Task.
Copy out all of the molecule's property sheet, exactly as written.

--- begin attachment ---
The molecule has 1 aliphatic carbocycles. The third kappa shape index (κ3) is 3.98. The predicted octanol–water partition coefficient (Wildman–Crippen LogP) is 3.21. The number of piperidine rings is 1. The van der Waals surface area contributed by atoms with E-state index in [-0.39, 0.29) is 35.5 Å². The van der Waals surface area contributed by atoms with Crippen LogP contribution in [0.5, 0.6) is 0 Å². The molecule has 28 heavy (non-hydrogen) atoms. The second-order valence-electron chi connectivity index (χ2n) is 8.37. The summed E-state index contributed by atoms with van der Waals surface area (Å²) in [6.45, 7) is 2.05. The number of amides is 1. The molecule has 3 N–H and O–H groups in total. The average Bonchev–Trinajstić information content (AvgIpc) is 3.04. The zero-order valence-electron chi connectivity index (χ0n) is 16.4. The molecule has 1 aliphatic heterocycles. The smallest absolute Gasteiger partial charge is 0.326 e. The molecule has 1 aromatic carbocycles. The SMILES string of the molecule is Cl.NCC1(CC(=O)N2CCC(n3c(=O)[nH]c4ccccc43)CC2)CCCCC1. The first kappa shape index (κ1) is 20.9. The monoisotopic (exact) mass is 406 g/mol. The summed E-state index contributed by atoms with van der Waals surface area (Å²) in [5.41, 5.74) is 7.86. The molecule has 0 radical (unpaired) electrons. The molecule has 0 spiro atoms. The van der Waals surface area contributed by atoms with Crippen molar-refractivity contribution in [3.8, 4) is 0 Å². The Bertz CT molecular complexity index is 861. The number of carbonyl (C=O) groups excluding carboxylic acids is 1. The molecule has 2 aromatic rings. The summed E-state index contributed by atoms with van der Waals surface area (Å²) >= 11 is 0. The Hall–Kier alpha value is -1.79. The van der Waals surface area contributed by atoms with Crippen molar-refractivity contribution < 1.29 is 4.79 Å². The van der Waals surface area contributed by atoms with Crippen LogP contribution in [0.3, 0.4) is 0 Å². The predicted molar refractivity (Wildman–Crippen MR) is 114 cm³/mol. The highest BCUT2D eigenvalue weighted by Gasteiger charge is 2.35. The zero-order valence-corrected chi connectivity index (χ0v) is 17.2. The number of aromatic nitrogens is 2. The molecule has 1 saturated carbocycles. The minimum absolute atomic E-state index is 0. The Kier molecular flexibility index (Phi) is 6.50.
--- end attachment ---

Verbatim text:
The molecule has 1 aliphatic carbocycles. The third kappa shape index (κ3) is 3.98. The predicted octanol–water partition coefficient (Wildman–Crippen LogP) is 3.21. The number of piperidine rings is 1. The van der Waals surface area contributed by atoms with E-state index in [-0.39, 0.29) is 35.5 Å². The van der Waals surface area contributed by atoms with Crippen LogP contribution in [0.5, 0.6) is 0 Å². The molecule has 28 heavy (non-hydrogen) atoms. The second-order valence-electron chi connectivity index (χ2n) is 8.37. The summed E-state index contributed by atoms with van der Waals surface area (Å²) in [6.45, 7) is 2.05. The number of amides is 1. The molecule has 3 N–H and O–H groups in total. The average Bonchev–Trinajstić information content (AvgIpc) is 3.04. The zero-order valence-electron chi connectivity index (χ0n) is 16.4. The molecule has 1 aliphatic heterocycles. The smallest absolute Gasteiger partial charge is 0.326 e. The molecule has 1 aromatic carbocycles. The SMILES string of the molecule is Cl.NCC1(CC(=O)N2CCC(n3c(=O)[nH]c4ccccc43)CC2)CCCCC1. The first kappa shape index (κ1) is 20.9. The monoisotopic (exact) mass is 406 g/mol. The summed E-state index contributed by atoms with van der Waals surface area (Å²) in [5.41, 5.74) is 7.86. The molecule has 0 radical (unpaired) electrons. The molecule has 0 spiro atoms. The van der Waals surface area contributed by atoms with Crippen molar-refractivity contribution in [3.8, 4) is 0 Å². The Bertz CT molecular complexity index is 861. The number of carbonyl (C=O) groups excluding carboxylic acids is 1. The molecule has 2 aromatic rings. The summed E-state index contributed by atoms with van der Waals surface area (Å²) >= 11 is 0. The Hall–Kier alpha value is -1.79. The van der Waals surface area contributed by atoms with Crippen molar-refractivity contribution < 1.29 is 4.79 Å². The van der Waals surface area contributed by atoms with Crippen LogP contribution in [0.3, 0.4) is 0 Å². The predicted molar refractivity (Wildman–Crippen MR) is 114 cm³/mol. The highest BCUT2D eigenvalue weighted by Gasteiger charge is 2.35. The zero-order valence-corrected chi connectivity index (χ0v) is 17.2. The number of aromatic nitrogens is 2. The molecule has 1 saturated carbocycles. The minimum absolute atomic E-state index is 0. The Kier molecular flexibility index (Phi) is 6.50.